The role of insect immune peptides in limiting disease transmission by vectors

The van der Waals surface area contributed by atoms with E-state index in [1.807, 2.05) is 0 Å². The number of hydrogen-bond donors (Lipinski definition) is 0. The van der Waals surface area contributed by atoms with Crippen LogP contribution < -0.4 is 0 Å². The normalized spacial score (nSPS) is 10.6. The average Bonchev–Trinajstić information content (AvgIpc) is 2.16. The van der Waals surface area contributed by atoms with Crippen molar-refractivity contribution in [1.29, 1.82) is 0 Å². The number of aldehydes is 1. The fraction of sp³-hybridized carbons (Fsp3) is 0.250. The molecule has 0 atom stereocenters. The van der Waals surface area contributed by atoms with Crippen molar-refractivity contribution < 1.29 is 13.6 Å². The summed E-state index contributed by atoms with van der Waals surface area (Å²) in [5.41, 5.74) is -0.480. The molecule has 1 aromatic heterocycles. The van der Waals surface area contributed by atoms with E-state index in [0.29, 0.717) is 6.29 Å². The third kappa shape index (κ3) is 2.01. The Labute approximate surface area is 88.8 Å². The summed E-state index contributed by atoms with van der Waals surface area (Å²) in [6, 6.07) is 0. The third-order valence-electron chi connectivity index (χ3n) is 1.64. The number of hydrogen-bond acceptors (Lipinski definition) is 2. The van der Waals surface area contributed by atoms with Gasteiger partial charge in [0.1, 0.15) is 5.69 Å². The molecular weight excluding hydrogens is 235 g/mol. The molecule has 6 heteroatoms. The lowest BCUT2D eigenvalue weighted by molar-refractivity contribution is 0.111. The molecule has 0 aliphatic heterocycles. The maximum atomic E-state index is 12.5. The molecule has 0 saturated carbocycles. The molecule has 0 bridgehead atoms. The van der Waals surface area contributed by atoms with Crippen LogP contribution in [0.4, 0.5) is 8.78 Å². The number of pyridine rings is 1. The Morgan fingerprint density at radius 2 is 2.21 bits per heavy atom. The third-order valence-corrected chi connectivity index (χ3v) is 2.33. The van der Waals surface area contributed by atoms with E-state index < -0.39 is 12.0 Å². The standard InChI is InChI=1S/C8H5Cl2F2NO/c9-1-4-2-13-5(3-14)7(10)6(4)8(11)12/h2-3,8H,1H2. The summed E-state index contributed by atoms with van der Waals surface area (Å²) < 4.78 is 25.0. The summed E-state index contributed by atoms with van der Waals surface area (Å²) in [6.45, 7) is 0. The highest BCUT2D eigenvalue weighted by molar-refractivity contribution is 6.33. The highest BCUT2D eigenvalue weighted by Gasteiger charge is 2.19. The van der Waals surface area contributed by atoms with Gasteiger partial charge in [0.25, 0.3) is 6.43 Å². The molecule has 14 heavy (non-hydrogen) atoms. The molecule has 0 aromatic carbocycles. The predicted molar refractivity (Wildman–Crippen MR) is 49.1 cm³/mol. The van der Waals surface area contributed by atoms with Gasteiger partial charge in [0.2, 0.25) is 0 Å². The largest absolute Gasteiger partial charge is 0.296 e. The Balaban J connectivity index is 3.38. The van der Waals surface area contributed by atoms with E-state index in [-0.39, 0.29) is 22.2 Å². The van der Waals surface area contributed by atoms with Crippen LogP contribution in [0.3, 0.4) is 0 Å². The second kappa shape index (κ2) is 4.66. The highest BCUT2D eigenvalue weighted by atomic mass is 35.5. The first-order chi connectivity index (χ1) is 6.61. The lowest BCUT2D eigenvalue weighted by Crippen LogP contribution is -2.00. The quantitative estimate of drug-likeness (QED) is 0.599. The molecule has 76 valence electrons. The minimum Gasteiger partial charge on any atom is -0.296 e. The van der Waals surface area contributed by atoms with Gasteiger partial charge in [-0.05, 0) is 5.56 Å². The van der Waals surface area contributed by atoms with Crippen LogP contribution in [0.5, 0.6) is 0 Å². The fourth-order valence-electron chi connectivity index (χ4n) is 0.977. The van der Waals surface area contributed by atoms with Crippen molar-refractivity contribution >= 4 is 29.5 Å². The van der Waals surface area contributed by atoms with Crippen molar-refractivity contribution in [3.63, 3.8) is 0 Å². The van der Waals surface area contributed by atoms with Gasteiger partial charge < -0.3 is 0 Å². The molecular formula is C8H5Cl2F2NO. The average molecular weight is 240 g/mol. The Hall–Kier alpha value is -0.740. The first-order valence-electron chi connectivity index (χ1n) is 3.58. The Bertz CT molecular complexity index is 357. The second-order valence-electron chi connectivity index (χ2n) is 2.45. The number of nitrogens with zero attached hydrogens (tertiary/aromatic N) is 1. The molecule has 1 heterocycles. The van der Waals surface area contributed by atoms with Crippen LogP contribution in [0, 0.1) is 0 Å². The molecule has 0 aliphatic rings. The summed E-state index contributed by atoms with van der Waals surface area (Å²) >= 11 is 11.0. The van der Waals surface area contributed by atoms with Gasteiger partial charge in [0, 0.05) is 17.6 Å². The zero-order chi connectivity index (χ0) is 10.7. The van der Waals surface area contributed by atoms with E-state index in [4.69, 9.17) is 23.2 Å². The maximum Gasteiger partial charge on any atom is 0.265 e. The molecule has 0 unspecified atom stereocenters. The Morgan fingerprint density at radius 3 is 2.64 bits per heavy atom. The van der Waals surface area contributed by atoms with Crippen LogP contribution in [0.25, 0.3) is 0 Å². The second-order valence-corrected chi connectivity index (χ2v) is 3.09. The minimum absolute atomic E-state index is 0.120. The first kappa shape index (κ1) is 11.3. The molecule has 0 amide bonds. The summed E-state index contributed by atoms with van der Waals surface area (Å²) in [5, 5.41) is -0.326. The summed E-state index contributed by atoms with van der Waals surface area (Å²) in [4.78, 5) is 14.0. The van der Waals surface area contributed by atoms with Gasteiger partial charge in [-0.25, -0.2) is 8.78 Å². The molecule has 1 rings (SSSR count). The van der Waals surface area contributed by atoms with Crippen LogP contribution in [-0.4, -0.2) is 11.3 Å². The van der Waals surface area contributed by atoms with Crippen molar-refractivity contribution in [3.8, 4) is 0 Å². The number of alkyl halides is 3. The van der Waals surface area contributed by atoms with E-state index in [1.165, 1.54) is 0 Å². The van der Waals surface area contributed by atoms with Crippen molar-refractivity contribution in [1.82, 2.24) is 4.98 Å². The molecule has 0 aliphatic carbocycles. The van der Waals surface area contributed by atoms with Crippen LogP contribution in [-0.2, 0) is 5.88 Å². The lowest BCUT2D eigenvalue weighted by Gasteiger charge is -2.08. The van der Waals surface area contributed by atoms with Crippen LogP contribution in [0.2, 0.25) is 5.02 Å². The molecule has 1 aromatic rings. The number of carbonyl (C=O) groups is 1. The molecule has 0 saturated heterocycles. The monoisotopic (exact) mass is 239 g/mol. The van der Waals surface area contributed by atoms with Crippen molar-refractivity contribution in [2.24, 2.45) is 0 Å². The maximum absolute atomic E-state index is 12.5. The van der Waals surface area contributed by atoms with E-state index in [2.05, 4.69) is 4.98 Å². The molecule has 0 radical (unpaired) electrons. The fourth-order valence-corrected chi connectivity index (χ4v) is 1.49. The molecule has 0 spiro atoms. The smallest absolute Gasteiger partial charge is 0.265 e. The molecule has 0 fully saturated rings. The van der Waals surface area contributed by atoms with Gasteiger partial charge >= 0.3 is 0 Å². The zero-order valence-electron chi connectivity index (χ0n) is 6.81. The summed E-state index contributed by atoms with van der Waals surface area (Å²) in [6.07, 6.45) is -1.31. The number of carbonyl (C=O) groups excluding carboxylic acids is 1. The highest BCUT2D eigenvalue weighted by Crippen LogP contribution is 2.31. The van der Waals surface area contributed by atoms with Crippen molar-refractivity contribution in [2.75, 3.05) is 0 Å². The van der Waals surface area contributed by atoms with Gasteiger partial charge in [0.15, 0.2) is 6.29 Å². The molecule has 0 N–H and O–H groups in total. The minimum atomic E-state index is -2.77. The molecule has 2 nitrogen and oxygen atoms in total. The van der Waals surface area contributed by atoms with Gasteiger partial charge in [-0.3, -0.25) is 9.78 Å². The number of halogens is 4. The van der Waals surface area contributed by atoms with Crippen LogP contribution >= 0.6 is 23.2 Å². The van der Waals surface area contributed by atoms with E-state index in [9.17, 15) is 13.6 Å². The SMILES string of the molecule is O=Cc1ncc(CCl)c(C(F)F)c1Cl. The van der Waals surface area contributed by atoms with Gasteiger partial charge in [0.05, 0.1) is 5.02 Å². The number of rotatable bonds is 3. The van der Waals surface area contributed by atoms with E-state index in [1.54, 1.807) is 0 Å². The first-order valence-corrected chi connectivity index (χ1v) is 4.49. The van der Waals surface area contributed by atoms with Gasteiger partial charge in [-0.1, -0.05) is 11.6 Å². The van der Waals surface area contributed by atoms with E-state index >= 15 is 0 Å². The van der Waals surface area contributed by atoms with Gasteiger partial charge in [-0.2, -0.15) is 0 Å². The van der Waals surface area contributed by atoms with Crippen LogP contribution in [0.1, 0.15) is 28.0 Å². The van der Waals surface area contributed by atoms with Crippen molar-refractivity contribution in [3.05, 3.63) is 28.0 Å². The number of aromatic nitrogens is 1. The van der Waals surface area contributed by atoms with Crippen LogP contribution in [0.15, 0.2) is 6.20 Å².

Vector-borne diseases – diseases spread to humans by insect vectors – pose serious health problems worldwide. Malaria, transmitted by mosquitoes, kills 2-3 million people a year; Lymphatiic filariasis, transmitted by mosquitoes, afflicts more than 100 million people; African sleeping sickness, spread by tsetse flies, affects up to 500,000 people each year, most of whom die within two years of infection; Chagas Disease, transmitted by kissing bugs, is found only in the Americas and affects 30 million people and results in premature heart attacks. In North America, West Nile virus, spread by mosquitoes, has expanded to most regions. Insects have a potent immune system that kills most pathogens (disease-causing organisms). A major component of their immune response is the production of small proteins that kill many bacteria, viruses and parasites. Dr. Carl Lowenberger is studying these immune peptides to identify ways to reduce disease transmission to humans, and to determine if these antimicrobial peptides could be used to treat human infections. Many pathogens have developed resistance to antibiotics. Immune peptides isolated from insects in this research could provide a new source of antibiotics to overcome drug resistance.